Holder’s announcement was not enough to placate the anger in the city. About 200 protesters partially closed the West Side Highway, before police made several arrests, while other groups descended on various locations in midtown Manhattan, including Grand Central station, the Lincoln tunnel and Brooklyn bridge. Protesters also targeted the annual lighting of the Christmas tree at the Rockefeller Center, but were kept away from the ceremony.

As crowds rallied in Times Square, one young black man likened the treatment of minorities in the US in the 21st century to the early days of slavery. “It goes back to the foundations of the country. We’ve been dehumanised since we’ve been here, and we are being dehumanised now,” he said.

“Every 28 hours a young black man is killed by police,” one young woman told the Guardian, referring to nationwide statistics. “Only 2% of police are indicted. Those numbers are crazy. It’s telling young black men that their lives don’t matter and their deaths can be passed over.”

Groups of protesters continued marching well into the night.

The mayor of New York, Bill de Blasio, had earlier urged calm. De Blasio, who is white, said that he and his wife, Chirlane McCray, who is black, had spent years teaching their mixed-race son, Dante de Blasio, 17, how to “take special care” around police officers.

We “have had to [talk to] Dante for years about the dangers he may face,” de Blasio said in an emotional news conference. “Because of a history that still hangs over us, we’ve had to train him, as families have … in how to take special care in any interaction with the police officers who are there to protect him.”

The New York police department has long denied racial profiling in its law enforcement practices, despite a finding by federal prosecutors in 2000 that the practice was routine for street crimes units.

The mayor called on protesters to remain nonviolent, saying he had just met Ben Garner, Eric Garner’s father. “Eric would not have wanted violence,” the mayor quoted the father as saying.

De Blasio acknowledged the widespread discontent the grand jury decision was likely to cause. “It’s a very emotional day for our city,” he said. “It’s a very painful day for so many people of this city.” The mayor said the country was at a crossroads, calling discrimination and inequality before the law “all our problem”.

“Anyone who believes in the values of this country should feel a call to action right now,” De Blasio said. “It is a moment that change must happen.”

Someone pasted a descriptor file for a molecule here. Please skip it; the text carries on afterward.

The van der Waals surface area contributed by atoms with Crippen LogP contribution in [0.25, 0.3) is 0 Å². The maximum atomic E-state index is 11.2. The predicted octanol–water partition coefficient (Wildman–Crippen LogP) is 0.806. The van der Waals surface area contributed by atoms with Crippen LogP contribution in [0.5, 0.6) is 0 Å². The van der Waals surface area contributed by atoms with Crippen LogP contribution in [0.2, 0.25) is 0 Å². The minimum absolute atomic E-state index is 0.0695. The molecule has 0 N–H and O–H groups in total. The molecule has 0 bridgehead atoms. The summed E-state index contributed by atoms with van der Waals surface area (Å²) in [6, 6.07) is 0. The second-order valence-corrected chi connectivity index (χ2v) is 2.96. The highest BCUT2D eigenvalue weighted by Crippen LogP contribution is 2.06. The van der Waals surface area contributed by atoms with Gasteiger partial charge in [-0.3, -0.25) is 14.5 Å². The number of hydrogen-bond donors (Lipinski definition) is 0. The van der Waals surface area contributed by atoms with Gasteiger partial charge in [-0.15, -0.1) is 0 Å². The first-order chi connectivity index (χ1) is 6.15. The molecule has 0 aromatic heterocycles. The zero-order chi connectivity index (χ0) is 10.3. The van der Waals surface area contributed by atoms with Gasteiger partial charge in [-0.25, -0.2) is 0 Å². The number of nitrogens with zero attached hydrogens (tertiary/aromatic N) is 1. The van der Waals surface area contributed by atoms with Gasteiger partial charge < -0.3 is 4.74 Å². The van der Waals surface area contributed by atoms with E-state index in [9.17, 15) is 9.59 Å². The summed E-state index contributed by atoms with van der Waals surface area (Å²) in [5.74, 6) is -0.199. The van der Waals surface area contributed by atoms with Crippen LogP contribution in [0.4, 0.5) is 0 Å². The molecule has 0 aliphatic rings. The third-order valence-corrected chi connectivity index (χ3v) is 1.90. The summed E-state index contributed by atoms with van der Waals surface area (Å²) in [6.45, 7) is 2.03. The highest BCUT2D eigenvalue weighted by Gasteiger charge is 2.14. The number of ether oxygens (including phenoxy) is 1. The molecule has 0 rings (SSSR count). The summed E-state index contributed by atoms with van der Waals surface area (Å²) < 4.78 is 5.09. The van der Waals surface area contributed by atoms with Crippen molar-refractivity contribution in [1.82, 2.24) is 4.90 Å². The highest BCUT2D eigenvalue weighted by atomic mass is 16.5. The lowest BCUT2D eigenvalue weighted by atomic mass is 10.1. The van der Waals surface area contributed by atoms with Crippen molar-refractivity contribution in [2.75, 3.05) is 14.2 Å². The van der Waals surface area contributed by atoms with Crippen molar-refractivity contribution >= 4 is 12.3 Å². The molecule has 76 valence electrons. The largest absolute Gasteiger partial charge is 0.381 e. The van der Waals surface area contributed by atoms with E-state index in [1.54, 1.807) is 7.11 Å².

Minutes later, Garner’s family appeared alongside civil rights campaigner the Rev Al Sharpton in Harlem to address the media.

Garner’s widow, Esaw, vowed to continue fighting for justice. “As long as I have breath in my body I will fight the fight,” she said.

In Washington, Holder said that Garner’s death as well as that of unarmed teenager Brown, who was shot dead by police officer Darren Wilson in Ferguson in August, “have tested the sense of trust between law enforcement and the communities they are charged to serve”.

Holder said he respected the rights of protesters to voice their disappointment but called on them to remain peaceful.

Tensions had been simmering all week as New Yorkers braced for the verdict.

Activists called for a day of action following the verdict to protest the decision not to pursue charges against Pantaleo. Protesters have also been demanding an end to a policing philosophy championed by NYPD commissioner William Bratton. The policing model, known as broken windows, emphasises attention to petty crime – such as selling untaxed cigarettes – as a means of stymying large-scale crime.

The decision may compound already frayed relations between the New York police department and minority communities, which Bratton and de Blasio have pledged to repair.

The NYPD banned chokeholds over two decades ago, because they can be deadly if administered inappropriately or carelessly. Still, between January 2009 and June 2014, the city’s Civilian Complaint Review Board, an independent agency that investigates police misconduct, received 1,128 civilian complaints involving chokehold allegations. Of these, only a small fraction of the cases are ever substantiated– just ten over the five and a half year window.

In the days after Garner’s death, Bratton said all 35,000 officers would be retrained on the department’s use of force policy.

Sharpton announced a rally in Washington on 13 December. “It’s time for a national march to deal with a national crisis,” he said. “We are not going away.”

Additional reporting by Mae Ryan and Ana Terra Athayde in New York.

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Dick Cheney Gives GOP "Pep Talk" Urging Military Response Against ISIS